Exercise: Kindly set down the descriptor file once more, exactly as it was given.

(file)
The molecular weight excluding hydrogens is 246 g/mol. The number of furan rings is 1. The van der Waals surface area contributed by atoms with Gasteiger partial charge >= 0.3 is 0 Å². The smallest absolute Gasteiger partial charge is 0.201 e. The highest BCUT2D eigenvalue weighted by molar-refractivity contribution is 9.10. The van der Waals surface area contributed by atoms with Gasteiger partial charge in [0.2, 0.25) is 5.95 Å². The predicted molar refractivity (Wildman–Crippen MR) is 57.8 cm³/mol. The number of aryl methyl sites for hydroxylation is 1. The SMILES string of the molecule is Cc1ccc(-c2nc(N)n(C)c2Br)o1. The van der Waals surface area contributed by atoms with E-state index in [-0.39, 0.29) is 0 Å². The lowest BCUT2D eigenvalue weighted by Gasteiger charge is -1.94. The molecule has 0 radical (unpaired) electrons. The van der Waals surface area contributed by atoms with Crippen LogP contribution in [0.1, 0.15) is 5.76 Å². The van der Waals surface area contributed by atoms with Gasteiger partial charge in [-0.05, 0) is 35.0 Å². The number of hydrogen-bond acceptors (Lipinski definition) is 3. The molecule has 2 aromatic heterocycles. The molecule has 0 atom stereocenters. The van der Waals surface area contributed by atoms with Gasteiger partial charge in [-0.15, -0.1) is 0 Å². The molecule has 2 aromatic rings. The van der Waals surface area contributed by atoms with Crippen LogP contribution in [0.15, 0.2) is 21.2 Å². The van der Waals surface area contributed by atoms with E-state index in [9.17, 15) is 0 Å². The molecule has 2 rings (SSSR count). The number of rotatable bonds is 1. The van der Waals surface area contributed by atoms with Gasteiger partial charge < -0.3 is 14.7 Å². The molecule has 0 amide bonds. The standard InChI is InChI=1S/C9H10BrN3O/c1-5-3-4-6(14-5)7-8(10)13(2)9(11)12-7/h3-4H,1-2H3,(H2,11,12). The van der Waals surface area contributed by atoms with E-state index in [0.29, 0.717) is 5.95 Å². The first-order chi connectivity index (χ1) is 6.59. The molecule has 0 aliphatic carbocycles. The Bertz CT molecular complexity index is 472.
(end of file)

The molecular weight excluding hydrogens is 246 g/mol. The number of furan rings is 1. The van der Waals surface area contributed by atoms with Gasteiger partial charge >= 0.3 is 0 Å². The smallest absolute Gasteiger partial charge is 0.201 e. The highest BCUT2D eigenvalue weighted by molar-refractivity contribution is 9.10. The van der Waals surface area contributed by atoms with Gasteiger partial charge in [0.2, 0.25) is 5.95 Å². The predicted molar refractivity (Wildman–Crippen MR) is 57.8 cm³/mol. The number of aryl methyl sites for hydroxylation is 1. The SMILES string of the molecule is Cc1ccc(-c2nc(N)n(C)c2Br)o1. The van der Waals surface area contributed by atoms with E-state index in [-0.39, 0.29) is 0 Å². The lowest BCUT2D eigenvalue weighted by Gasteiger charge is -1.94. The molecule has 0 radical (unpaired) electrons. The van der Waals surface area contributed by atoms with Crippen LogP contribution in [0.1, 0.15) is 5.76 Å². The van der Waals surface area contributed by atoms with Gasteiger partial charge in [-0.05, 0) is 35.0 Å². The number of hydrogen-bond acceptors (Lipinski definition) is 3. The molecule has 2 aromatic heterocycles. The molecule has 0 atom stereocenters. The van der Waals surface area contributed by atoms with Gasteiger partial charge in [-0.15, -0.1) is 0 Å². The molecule has 2 aromatic rings. The van der Waals surface area contributed by atoms with Crippen LogP contribution in [0.15, 0.2) is 21.2 Å². The van der Waals surface area contributed by atoms with E-state index in [9.17, 15) is 0 Å². The molecule has 2 rings (SSSR count). The number of rotatable bonds is 1. The van der Waals surface area contributed by atoms with Gasteiger partial charge < -0.3 is 14.7 Å². The molecule has 0 amide bonds. The standard InChI is InChI=1S/C9H10BrN3O/c1-5-3-4-6(14-5)7-8(10)13(2)9(11)12-7/h3-4H,1-2H3,(H2,11,12). The van der Waals surface area contributed by atoms with E-state index in [0.29, 0.717) is 5.95 Å². The first-order chi connectivity index (χ1) is 6.59. The molecule has 0 aliphatic carbocycles. The Bertz CT molecular complexity index is 472.